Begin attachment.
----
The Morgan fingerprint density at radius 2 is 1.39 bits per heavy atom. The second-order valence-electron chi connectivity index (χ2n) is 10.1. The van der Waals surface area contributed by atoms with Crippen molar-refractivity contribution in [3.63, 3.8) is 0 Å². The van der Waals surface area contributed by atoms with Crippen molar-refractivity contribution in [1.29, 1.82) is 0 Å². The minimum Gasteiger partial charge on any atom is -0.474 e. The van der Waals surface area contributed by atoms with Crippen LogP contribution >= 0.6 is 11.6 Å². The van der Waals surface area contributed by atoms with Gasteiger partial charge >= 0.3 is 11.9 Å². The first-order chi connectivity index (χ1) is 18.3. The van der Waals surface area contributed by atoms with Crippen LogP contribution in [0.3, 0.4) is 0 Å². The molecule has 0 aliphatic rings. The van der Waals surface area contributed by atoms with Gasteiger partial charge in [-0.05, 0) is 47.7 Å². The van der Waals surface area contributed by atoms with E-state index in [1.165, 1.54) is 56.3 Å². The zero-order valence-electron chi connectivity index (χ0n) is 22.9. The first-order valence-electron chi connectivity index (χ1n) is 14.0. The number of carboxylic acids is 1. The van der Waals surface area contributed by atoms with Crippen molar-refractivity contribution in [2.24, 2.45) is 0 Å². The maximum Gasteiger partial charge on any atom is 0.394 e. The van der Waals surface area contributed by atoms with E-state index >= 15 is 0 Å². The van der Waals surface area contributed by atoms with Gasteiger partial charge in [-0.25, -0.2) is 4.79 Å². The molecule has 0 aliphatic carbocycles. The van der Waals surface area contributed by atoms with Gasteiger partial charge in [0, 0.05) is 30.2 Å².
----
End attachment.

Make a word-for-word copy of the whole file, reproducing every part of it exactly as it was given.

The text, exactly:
The Morgan fingerprint density at radius 2 is 1.39 bits per heavy atom. The second-order valence-electron chi connectivity index (χ2n) is 10.1. The van der Waals surface area contributed by atoms with Crippen molar-refractivity contribution in [3.63, 3.8) is 0 Å². The van der Waals surface area contributed by atoms with Crippen molar-refractivity contribution in [1.29, 1.82) is 0 Å². The minimum Gasteiger partial charge on any atom is -0.474 e. The van der Waals surface area contributed by atoms with Crippen LogP contribution >= 0.6 is 11.6 Å². The van der Waals surface area contributed by atoms with Gasteiger partial charge >= 0.3 is 11.9 Å². The first-order chi connectivity index (χ1) is 18.3. The van der Waals surface area contributed by atoms with Crippen LogP contribution in [0.3, 0.4) is 0 Å². The molecule has 0 aliphatic rings. The van der Waals surface area contributed by atoms with Gasteiger partial charge in [-0.05, 0) is 47.7 Å². The van der Waals surface area contributed by atoms with E-state index in [1.165, 1.54) is 56.3 Å². The zero-order valence-electron chi connectivity index (χ0n) is 22.9. The first-order valence-electron chi connectivity index (χ1n) is 14.0. The number of carboxylic acids is 1. The van der Waals surface area contributed by atoms with Crippen molar-refractivity contribution in [2.24, 2.45) is 0 Å². The maximum Gasteiger partial charge on any atom is 0.394 e. The van der Waals surface area contributed by atoms with E-state index >= 15 is 0 Å². The van der Waals surface area contributed by atoms with Gasteiger partial charge in [-0.25, -0.2) is 4.79 Å². The molecule has 0 aliphatic carbocycles. The van der Waals surface area contributed by atoms with Gasteiger partial charge in [0, 0.05) is 30.2 Å².